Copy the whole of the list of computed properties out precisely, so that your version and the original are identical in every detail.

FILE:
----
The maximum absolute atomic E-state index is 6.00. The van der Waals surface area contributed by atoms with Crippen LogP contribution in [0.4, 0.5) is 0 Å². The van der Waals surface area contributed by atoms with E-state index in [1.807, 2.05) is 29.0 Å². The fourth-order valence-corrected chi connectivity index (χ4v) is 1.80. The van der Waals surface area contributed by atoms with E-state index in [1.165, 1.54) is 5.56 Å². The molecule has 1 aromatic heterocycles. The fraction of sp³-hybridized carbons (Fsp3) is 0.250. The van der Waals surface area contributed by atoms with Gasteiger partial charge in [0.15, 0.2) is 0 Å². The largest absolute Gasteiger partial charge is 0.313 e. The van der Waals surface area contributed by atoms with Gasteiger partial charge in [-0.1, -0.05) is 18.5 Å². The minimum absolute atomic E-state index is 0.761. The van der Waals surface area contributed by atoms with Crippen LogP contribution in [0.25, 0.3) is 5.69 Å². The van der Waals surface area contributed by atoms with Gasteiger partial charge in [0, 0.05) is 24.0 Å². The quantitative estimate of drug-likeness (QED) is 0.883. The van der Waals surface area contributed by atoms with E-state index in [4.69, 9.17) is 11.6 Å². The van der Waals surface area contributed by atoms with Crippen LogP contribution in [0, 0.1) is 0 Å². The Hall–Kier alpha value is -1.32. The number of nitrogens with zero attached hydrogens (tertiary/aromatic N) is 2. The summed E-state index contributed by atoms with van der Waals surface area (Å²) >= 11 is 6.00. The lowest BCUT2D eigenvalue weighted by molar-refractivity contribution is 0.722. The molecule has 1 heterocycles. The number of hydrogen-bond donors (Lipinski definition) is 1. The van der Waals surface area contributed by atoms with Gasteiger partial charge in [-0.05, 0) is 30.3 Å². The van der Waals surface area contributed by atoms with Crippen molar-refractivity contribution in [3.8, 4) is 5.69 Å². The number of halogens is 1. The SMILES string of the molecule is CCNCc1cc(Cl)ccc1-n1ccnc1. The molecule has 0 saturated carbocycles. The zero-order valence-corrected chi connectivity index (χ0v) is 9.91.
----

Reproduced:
The maximum absolute atomic E-state index is 6.00. The van der Waals surface area contributed by atoms with Crippen LogP contribution in [0.4, 0.5) is 0 Å². The van der Waals surface area contributed by atoms with E-state index in [1.807, 2.05) is 29.0 Å². The fourth-order valence-corrected chi connectivity index (χ4v) is 1.80. The van der Waals surface area contributed by atoms with E-state index in [1.165, 1.54) is 5.56 Å². The molecule has 1 aromatic heterocycles. The fraction of sp³-hybridized carbons (Fsp3) is 0.250. The van der Waals surface area contributed by atoms with Gasteiger partial charge in [0.15, 0.2) is 0 Å². The largest absolute Gasteiger partial charge is 0.313 e. The van der Waals surface area contributed by atoms with Gasteiger partial charge in [-0.1, -0.05) is 18.5 Å². The minimum absolute atomic E-state index is 0.761. The van der Waals surface area contributed by atoms with Crippen LogP contribution in [0.25, 0.3) is 5.69 Å². The van der Waals surface area contributed by atoms with Gasteiger partial charge in [0, 0.05) is 24.0 Å². The quantitative estimate of drug-likeness (QED) is 0.883. The van der Waals surface area contributed by atoms with E-state index in [4.69, 9.17) is 11.6 Å². The van der Waals surface area contributed by atoms with Crippen LogP contribution in [0, 0.1) is 0 Å². The Hall–Kier alpha value is -1.32. The number of nitrogens with zero attached hydrogens (tertiary/aromatic N) is 2. The summed E-state index contributed by atoms with van der Waals surface area (Å²) >= 11 is 6.00. The lowest BCUT2D eigenvalue weighted by molar-refractivity contribution is 0.722. The molecule has 1 heterocycles. The number of hydrogen-bond donors (Lipinski definition) is 1. The van der Waals surface area contributed by atoms with Gasteiger partial charge in [-0.05, 0) is 30.3 Å². The van der Waals surface area contributed by atoms with Crippen molar-refractivity contribution in [3.8, 4) is 5.69 Å². The number of halogens is 1. The SMILES string of the molecule is CCNCc1cc(Cl)ccc1-n1ccnc1. The molecule has 0 saturated carbocycles. The zero-order valence-corrected chi connectivity index (χ0v) is 9.91.